Meet the Berger Family of Barrack Hebrew Academy
With rigorous academics, this culturally rich and diverse school is teaching its students to think critically.
“We wanted a place that would understand Stella’s strengths, challenge her in the areas she needed to grow and cherish her personality. We wanted a school that would treat her as a whole person. We found all of this, and more, here,” said Jeff and Liz Berger about Barrack Hebrew Academy.
Jeff and Liz Berger, both born and raised on the Main Line, attended local independent schools—Jeff, an all-boys school, and Liz an all-girls school. When it came time to choose a middle school for their daughter Stella, they began their search early, with open minds, looking for a place that would meet her individual needs.
Barrack Hebrew Academy
Founded in 1946, this co-educational, pluralistic Jewish day school for students in sixth through twelfth grade is the oldest such school in North America. Jeff and Liz Berger, who prior to enrolling their daughter did not have a religious background and had not considered a Jewish school, were initially drawn to Barrack because of the academics, but have learned first hand how culturally rich and diverse the school is.
“There is a home here for every family. We came to Barrack because of the academics, but found an amazing community,” said Liz.
“Everyone knows each other, and cares about each other – the teachers know each student individually, the students all look out for one another and are welcoming, especially to new kids when they come in,” said Stella.
Academics at Barrack are balanced in a thoughtfully designed curriculum that includes traditional humanities subjects such as literature and history as well as math, science, and STEAM along with Jewish studies & Hebrew language.
“Barrack has shown Stella how to be more engaged in her learning,” said Jeff. “For example, in elementary school she wasn’t interested in math, but when she came to Barrack [in sixth grade] she learned how to enjoy it and realized she was good at it.” Barrack retrained the way she was thinking about math resulting in success and increased self-confidence.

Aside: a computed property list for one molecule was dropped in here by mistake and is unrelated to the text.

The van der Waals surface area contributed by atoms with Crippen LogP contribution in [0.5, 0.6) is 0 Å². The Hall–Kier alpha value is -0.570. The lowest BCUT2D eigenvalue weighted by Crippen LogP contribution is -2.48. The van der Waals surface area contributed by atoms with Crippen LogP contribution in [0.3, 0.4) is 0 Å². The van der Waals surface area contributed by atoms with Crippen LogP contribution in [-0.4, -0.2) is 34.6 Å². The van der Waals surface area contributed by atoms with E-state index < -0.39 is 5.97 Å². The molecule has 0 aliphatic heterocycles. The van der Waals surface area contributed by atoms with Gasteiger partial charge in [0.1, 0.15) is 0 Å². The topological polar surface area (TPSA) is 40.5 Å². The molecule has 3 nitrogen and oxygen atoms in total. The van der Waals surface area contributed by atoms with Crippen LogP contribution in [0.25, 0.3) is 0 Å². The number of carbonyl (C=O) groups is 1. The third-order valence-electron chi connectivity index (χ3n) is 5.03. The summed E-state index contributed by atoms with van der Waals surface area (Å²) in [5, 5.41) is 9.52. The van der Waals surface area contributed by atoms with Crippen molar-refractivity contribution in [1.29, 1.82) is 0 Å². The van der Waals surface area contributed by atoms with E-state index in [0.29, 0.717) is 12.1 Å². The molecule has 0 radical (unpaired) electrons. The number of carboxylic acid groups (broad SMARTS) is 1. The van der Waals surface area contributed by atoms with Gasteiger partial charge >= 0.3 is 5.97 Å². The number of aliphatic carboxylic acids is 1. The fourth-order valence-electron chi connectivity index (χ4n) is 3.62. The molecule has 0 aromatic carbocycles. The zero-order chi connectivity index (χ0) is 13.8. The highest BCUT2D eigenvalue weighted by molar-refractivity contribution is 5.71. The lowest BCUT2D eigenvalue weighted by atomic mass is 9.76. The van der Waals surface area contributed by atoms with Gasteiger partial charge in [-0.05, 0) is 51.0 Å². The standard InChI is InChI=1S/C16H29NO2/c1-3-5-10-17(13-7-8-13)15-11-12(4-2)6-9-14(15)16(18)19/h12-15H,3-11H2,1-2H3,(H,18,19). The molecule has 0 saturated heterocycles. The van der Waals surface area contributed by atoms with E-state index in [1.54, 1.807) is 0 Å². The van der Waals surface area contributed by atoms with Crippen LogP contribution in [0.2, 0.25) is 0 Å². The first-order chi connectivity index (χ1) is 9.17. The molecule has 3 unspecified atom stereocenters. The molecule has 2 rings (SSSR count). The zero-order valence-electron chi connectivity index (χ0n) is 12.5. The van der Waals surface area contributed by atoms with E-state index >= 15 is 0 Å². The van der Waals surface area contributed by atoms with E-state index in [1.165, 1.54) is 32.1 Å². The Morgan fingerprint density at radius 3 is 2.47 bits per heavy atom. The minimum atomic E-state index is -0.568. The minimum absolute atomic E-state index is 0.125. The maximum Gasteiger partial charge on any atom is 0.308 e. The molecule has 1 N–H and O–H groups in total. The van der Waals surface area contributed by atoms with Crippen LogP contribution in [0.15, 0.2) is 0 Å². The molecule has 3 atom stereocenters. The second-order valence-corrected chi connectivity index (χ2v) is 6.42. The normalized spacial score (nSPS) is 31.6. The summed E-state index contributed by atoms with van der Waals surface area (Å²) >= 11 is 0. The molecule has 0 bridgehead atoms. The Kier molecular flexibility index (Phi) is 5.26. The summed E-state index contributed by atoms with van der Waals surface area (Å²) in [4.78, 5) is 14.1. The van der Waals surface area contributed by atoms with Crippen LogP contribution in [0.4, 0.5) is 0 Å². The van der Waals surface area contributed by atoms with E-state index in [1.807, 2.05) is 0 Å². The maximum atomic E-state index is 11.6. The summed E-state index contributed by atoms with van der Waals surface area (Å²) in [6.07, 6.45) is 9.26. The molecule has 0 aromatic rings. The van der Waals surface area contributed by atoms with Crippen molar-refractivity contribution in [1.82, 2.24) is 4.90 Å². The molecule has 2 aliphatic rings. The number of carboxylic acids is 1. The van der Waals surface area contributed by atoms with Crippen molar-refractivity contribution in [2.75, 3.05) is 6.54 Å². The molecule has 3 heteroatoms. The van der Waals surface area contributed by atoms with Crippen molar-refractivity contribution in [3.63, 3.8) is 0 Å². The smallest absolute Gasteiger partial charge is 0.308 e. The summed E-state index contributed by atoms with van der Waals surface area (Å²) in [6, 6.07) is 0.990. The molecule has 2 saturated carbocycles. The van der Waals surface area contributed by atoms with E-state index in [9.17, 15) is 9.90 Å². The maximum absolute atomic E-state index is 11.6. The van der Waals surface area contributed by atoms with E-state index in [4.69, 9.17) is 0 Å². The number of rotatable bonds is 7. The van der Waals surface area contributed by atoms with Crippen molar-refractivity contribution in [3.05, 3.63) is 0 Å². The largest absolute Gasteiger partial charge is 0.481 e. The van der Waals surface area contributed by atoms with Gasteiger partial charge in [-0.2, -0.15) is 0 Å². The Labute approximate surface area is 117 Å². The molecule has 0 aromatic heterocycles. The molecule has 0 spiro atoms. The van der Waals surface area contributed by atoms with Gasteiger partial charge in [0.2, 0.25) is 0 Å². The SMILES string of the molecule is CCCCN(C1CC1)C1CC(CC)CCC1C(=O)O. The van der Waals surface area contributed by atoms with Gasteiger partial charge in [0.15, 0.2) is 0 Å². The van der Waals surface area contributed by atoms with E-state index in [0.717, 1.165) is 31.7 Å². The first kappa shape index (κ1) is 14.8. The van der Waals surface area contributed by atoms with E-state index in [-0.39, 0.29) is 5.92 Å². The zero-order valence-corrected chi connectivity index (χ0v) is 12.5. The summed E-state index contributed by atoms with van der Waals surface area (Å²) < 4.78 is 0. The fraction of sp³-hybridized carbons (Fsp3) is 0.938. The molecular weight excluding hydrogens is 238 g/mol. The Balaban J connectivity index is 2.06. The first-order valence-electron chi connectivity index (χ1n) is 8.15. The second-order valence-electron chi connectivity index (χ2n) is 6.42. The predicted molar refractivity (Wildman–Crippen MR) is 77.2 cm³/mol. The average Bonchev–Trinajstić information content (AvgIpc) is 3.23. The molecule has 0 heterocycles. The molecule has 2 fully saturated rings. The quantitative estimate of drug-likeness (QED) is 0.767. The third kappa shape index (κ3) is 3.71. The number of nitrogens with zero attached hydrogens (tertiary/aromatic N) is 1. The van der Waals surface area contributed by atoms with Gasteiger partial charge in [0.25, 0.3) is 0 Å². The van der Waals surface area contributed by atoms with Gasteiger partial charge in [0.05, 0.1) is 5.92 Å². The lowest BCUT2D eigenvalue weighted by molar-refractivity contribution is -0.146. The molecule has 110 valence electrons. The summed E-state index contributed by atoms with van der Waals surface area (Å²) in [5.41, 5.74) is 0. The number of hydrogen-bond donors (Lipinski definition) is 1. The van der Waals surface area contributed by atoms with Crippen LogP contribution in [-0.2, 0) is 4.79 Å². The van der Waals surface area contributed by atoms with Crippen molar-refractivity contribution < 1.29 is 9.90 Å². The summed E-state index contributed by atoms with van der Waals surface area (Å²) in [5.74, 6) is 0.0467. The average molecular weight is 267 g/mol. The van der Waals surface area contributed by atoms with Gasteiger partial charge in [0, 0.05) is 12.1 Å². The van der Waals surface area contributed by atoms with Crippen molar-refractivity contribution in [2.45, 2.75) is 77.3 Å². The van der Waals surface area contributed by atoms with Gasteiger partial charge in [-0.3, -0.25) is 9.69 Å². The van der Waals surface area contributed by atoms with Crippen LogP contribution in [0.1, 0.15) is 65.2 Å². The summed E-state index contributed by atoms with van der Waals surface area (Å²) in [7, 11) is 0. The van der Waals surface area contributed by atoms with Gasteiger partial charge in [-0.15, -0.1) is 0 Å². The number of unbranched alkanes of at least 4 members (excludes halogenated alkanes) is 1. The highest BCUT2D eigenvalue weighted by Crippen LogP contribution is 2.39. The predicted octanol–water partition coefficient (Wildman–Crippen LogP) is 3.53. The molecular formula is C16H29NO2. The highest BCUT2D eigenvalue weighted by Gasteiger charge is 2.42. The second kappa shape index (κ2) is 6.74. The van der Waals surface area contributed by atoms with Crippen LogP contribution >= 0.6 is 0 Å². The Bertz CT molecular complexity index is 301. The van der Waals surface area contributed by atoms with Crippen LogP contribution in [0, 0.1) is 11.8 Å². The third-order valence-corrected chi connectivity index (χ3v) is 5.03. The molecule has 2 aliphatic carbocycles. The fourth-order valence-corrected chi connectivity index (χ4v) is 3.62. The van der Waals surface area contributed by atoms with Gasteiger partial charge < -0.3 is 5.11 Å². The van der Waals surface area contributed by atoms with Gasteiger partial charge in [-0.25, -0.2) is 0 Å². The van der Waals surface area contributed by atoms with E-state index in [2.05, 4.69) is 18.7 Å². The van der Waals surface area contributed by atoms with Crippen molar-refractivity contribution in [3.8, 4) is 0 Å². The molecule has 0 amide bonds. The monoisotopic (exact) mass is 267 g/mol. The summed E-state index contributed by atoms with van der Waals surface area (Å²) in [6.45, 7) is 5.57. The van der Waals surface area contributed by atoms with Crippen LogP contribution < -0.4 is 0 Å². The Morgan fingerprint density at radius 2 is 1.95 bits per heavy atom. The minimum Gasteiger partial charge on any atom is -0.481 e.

Barrack students experience Jewish continuity by studying the Tanakh (Bible) and ancient rabbinic texts. Using these sources and their knowledge of Hebrew language helps them develop critical thinking and advanced analysis and communication skills.
Jake Tapper, who graduated from Barrack in 1987, and now serves as CNN’s Anchor and Chief Washington Correspondent said “the dual curriculum grounds you in not just another language and worldview, but in a set of ethics, of expectations of behavior, of instructions in right and wrong.”
Parents appreciate that Jewish values shape the student experience and are drawn to the school for access to this timeless wisdom. Outside formal classroom work, Barrack students are encouraged to bring the Jewish values of honor, courage, kindness and community to life in everything they do. All students participate in community service, and the school requires every senior to complete 120 hours of service learning as part of their graduation requirement.
Barrack offers a diverse array of opportunities for students to get involved. With clubs ranging from American Sign Language and Environmental Action to Women’s Empowerment and World Affairs, there is an opportunity for all students to explore their passions. Barrack’s competitive sports teams often rise to the highest level of competition with the TCISL (Tri-County Independent School League) and Penn-Jersey Athletic Association. In clubs, sports teams, and arts and theater, Barrack students come together to compete, expand their horizons and take on leadership roles.
Stella, like all students at Barrack, is encouraged to create her own experience—to pick activities that interest her. As this school year gets underway, she is on the tennis team and hopes to be on the cheer squad. She’s passionate about making a difference for cancer patients in the Cancer Awareness Club and is looking forward to her junior year semester studying in Israel.
Giving students the chance to be guided by Jewish values in their everyday lives gives them confidence, clarity in their beliefs and the drive to constantly improve themselves and the world around them.
To learn more about Barrack Hebrew Academy, consider attending one of their upcoming open houses:
Wednesday, April 3, 9:30 am – 12:00 pm
To register, or for more information on the school, please call the admissions office, 610-622-2350, or visit jbha.com.
Photographs by Sarah L. Bender.